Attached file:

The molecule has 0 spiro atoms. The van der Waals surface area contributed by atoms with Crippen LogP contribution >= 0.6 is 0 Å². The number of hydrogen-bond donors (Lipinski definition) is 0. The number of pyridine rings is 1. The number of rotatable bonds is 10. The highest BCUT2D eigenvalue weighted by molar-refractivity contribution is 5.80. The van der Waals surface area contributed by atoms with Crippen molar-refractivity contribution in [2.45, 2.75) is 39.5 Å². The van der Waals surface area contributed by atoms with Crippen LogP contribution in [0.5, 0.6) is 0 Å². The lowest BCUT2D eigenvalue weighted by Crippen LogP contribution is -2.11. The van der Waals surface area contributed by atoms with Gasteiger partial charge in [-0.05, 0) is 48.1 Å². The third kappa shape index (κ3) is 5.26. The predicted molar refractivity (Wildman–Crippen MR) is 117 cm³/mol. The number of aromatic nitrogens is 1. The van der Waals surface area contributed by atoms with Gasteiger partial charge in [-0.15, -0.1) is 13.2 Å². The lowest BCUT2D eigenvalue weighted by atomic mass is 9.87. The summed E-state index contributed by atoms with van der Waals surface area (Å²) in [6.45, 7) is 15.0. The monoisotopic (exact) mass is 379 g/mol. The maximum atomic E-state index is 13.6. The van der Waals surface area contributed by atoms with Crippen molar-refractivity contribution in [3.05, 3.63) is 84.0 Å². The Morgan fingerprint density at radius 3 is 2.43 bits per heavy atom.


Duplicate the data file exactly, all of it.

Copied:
The molecule has 0 spiro atoms. The van der Waals surface area contributed by atoms with Crippen LogP contribution >= 0.6 is 0 Å². The number of hydrogen-bond donors (Lipinski definition) is 0. The number of pyridine rings is 1. The number of rotatable bonds is 10. The highest BCUT2D eigenvalue weighted by molar-refractivity contribution is 5.80. The van der Waals surface area contributed by atoms with Crippen molar-refractivity contribution in [2.45, 2.75) is 39.5 Å². The van der Waals surface area contributed by atoms with Crippen LogP contribution in [0.5, 0.6) is 0 Å². The lowest BCUT2D eigenvalue weighted by Crippen LogP contribution is -2.11. The van der Waals surface area contributed by atoms with Gasteiger partial charge in [-0.05, 0) is 48.1 Å². The third kappa shape index (κ3) is 5.26. The predicted molar refractivity (Wildman–Crippen MR) is 117 cm³/mol. The number of aromatic nitrogens is 1. The van der Waals surface area contributed by atoms with Gasteiger partial charge in [-0.15, -0.1) is 13.2 Å². The lowest BCUT2D eigenvalue weighted by atomic mass is 9.87. The summed E-state index contributed by atoms with van der Waals surface area (Å²) in [6.45, 7) is 15.0. The monoisotopic (exact) mass is 379 g/mol. The maximum atomic E-state index is 13.6. The van der Waals surface area contributed by atoms with Crippen molar-refractivity contribution in [3.05, 3.63) is 84.0 Å². The Morgan fingerprint density at radius 3 is 2.43 bits per heavy atom.